The creative team of biographical war drama Sam Bahadur had a task on its hands: the understanding that the treatment of Manekshaw’s relationships with women onscreen was vital. It was in stark contrast with Ranbir Kapoor’s role of Vijay Singh in Animal.
The character in the Sandeep Reddy Vanga-directorial, released recently on Netflix after a fiery theatrical run, was defined by aggression, in both love and hate. “Sam Manekshaw was a man surrounded by feminine energy and we ensured that even his cocky lines, and the use of words such as ‘sweetie’ came from a place of comfort by being around them, without being disrespectful,” says Bhavani Iyer, co-writer, Sam Bahadur.
For Bollywood, the seedbed of many Vijay Singhs from the beginning, a male lead sans the all-too-familiar toxic masculinity is a rather new phenomenon. And it’s coming from women, more accurately the increasing number of women writers and directors.
It isn’t too difficult to recognise a man written by a woman. Think social media-approved green flags. Think gentle, kind, respectful, supportive, and a listener without a saviour complex. Who are the men that come to mind? Amol in Meghna Gulzar’s Chhapaak with his understated support; Jehangir Khan in Gauri Shinde’s Dear Zindagi with his sorted mind and kind heart; Sunny in Zoya Akhtar’s Dil Dhadakne Do, who called a spade a spade; and Rana in Juhi Chaturvedi’s Piku for his rare ordinariness. In a world where art and life both imitate each other, these men are both an aspiration and inspiration.
Take, for instance, the character of Prashant Shrivastava played by singer Jassie Gill in Panga. Filmmaker Ashwiny Iyer Tiwari made a conscious effort to show him as an extremely kind and understanding husband to Kangana Ranaut’s professional kabaddi-playing Jaya Nigam. “Many people asked me why there wasn’t any conflict between the partners. How can the husband be this nice? But storytellers have the ability to change perceptions. In the real world, you may not find such a husband, but I wanted to write him to inspire the younger generation,” she says, adding, “What matters is the lens through which you look at a character and to what extent you want to push him.”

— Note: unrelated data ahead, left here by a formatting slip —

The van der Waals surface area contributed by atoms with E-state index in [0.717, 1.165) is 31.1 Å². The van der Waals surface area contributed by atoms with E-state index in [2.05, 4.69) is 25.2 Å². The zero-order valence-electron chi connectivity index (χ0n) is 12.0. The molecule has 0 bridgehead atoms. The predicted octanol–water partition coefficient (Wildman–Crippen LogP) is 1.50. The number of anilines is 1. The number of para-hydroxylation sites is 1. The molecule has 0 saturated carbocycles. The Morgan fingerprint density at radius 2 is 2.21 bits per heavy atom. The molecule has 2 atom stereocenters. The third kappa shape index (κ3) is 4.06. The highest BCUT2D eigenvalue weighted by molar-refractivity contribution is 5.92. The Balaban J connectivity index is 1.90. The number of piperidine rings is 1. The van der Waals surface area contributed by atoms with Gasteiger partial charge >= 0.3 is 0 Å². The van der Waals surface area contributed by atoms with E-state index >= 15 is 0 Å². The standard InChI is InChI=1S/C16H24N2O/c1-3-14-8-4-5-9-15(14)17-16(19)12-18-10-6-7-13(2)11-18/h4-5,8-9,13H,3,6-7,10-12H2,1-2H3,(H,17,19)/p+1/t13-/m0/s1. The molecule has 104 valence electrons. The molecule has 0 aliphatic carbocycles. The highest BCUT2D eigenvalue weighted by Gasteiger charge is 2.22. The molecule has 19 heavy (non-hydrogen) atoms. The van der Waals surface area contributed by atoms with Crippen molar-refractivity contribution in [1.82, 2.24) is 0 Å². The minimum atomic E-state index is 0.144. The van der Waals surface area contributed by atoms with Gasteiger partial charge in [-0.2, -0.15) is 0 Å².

Vulnerability is another distinctive characteristic of men written by women. They challenge the quintessential hero who, until recently, was forbidden from emoting anything except mindless rage complemented with punches and kicks. But, men do cry, or at least should be able to when they feel like it, and that is the point women writers want to make with their female gaze.
So, how do women look at men? Director Ruchi Narain, who co-wrote Hazaaron Khwaishein Aisi, answers, “We already know how men see men. It is all over popular culture. But as women, we are also familiar with a side that men don’t often show in front of other men, and only reveal in front of women.” Syed Iqbal from Raazi (Meghna Gulzar and Bhavani Iyer,), Dan from October (written by Juhi Chaturvedi), Murad and Sher from Gully Boy (Zoya Akhtar and Reema Kagti), Robbie from Manmarziyaan (written by Kanika Dhillon), and Shutu from A Death in the Gunj (Konkona Sen Sharma) are examples.
The sensitivity of the female gaze is noteworthy in the portrayal of queer male characters as well. Karan Mehra in Made In Heaven and Pappu, the son of Konkona’s character in Dolly Kitty Aur Woh Chamakte Sitare, both written by Alankrita Shrivastava, are proof. “It is important to see men from the female perspective, and, yes, of course it is equally important to see women the way they see themselves,” she says.
Adds writer-director Tanuja Chandra, who directed Irrfan’s Qarib Qarib Singlle: “There is a certain broken-heartedness when women write stories and characters; there’s a fragility, a tender core, a quiet anxiety, a sense of being unsure, a kind of longing. In other words, the feeling of being utterly human.”